- The Washington Times - Tuesday, November 28, 2017

Democratic leaders ignited a new shutdown showdown in Washington on Tuesday after they refused to show for what was supposed to be a bipartisan meeting with President Trump, trying to cut him out of negotiations as Congress faces a long to-do list before year’s end.

Their attempt to divide and conquer failed, though, after Republican leaders stuck by Mr. Trump and attended the meeting at the White House anyway, saying Democrats were recklessly risking a shutdown by refusing to talk to the country’s chief executive and the man who must sign whatever bills Congress eventually passes.

“They’ve been all talk, they’ve been no action. Now it’s even worse; it’s not even talk,” Mr. Trump said.

He sat between two chairs left empty for Senate Minority Leader Charles E. Schumer of New York and House Minority Leader Nancy Pelosi of California, the Democrats who skipped the meeting. The White House even provided nameplates to make sure it was clear who was refusing to negotiate.

Senate Majority Leader Mitch McConnell, Kentucky Republican, said that in his decades of service under administrations of both parties, he had never refused an offer to meet the president.

“Only one person in America can sign a bill into law, and that’s the president of the United States,” Mr. McConnell said. “I think the Democratic leaders in the House and Senate need to understand the way the government works. The administration has to be a part of the ultimate negotiation of what the spending level is going to be.”

SEE ALSO: Sarah Huckabee Sanders accuses Dems of ‘playing political games’ by skipping out on meeting

Democrats blamed Mr. Trump for upsetting them earlier in the day, after he posted on Twitter that he couldn’t accept the wish list Mr. Schumer and Mrs. Pelosi are seeking as Congress writes a 2018 spending bill.

When Mr. Trump said a deal might not be possible, the Democrats said they’d had enough Twitter abuse and were canceling the meeting. They begged Mr. McConnell and House Speaker Paul D. Ryan, Wisconsin Republican, to join them in direct negotiations without the president involved.

“It’s time to stop tweeting and start leading,” Mr. Schumer said, insisting that congressional negotiators were close to a deal until Mr. Trump’s Twitter post derailed things.

The president’s tweets have repeatedly landed him in trouble, but Tuesday’s was tamer than many others. In it, Mr. Trump previewed the scheduled meeting with “Chuck and Nancy” but sounded grim about chances for an agreement.

“Problem is they want illegal immigrants flooding into our Country unchecked, are weak on Crime and want to substantially RAISE Taxes. I don’t see a deal!” he said.

Democrats said that was beyond the pale, and they backed their leaders’ decision to ditch the president.

“The president reminded the American public that he has the capacity — by whipping off an ill-timed and ill-conceived tweet — to derail an otherwise important negotiating session,” said Sen. Christopher A. Coons, Delaware Democrat.

Mrs. Pelosi took to Twitter to deliver a spanking to the president.

“@realDonaldTrump now knows that his verbal abuse will no longer be tolerated,” she said, mocking the president’s own tweeting style. “Poor Ryan and McConnell relegated to props. Sad!”

An undeterred Mr. Trump took to Twitter on Tuesday evening to excoriate the Democrats again by accusing them of jeopardizing national security with shutdown threats.

“After North Korea missile launch, it’s more important than ever to fund our gov’t & military! Dems shouldn’t hold troop funding hostage for amnesty & illegal immigration. I ran on stopping illegal immigration and won big. They can’t now threaten a shutdown to get their demands,” he said.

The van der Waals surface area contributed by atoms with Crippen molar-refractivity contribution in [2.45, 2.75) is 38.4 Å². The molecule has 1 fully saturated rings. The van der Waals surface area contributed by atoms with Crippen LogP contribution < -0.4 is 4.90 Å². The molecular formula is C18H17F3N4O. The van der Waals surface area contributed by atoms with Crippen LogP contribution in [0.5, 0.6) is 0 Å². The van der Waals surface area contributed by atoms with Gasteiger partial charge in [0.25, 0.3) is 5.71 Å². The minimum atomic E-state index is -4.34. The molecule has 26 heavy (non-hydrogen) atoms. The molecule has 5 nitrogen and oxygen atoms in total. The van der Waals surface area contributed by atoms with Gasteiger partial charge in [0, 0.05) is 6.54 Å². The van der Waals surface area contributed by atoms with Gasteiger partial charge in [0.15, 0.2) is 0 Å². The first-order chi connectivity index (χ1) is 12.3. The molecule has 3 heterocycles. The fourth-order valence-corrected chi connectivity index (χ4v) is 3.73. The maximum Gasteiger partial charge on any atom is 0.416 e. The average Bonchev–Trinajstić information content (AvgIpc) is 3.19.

Congress is rushing against a number of deadlines.

States will soon begin to lose money under the Children’s Health Insurance Program, and areas hit by hurricanes are desperate for an infusion of cash before the end of the year. Meanwhile, Democrats have set a self-imposed December deadline to grant illegal immigrant Dreamers full citizenship rights, and Mr. Trump says he wants funding for his border wall and other immigration restrictions.

But the biggest deadline is Dec. 8, when the current government funding bill expires. Republicans are looking for big increases in defense spending, pointing to growing world trouble spots, while Democrats say they need domestic spending increases. Unless a deal is struck, the government would go into another partial shutdown.

The last shutdown in 2013 lasted more than two weeks and included some high-profile disruptions, including the Obama administration’s closure of the open-air monuments on the National Mall.

That time, Republicans controlled just the House while Democrats held the Senate and the White House, and voters blamed them for trying to dictate the outcome of the spending fight. Now in control of all three levers, Republicans would suffer even more from a shutdown, Democrats said.

“They know, with them in charge, a shutdown falls on their backs,” Mr. Schumer said.

Mr. Trump, though, said he won’t hesitate to blame Democrats for a shutdown.

“If it happens, it’s going to be over illegals pouring into the country, crime pouring into the country, no border wall — which everybody wants,” he said.

Rep. Tom Cole, an Oklahoma Republican on the House Appropriations Committee, said it would be difficult for Democrats to blame Republicans for a shutdown if they were the ones who walked away from talks with the president.

“I hope they are wise enough to learn from our mistakes,” he said.

“You worry anytime there is a hiccup this late in the process,” he said. “Hopefully, everyone can cool off a bit and get back to work.”

• Stephen Dinan can be reached at sdinan@washingtontimes.com.

• S.A. Miller can be reached at smiller@washingtontimes.com.

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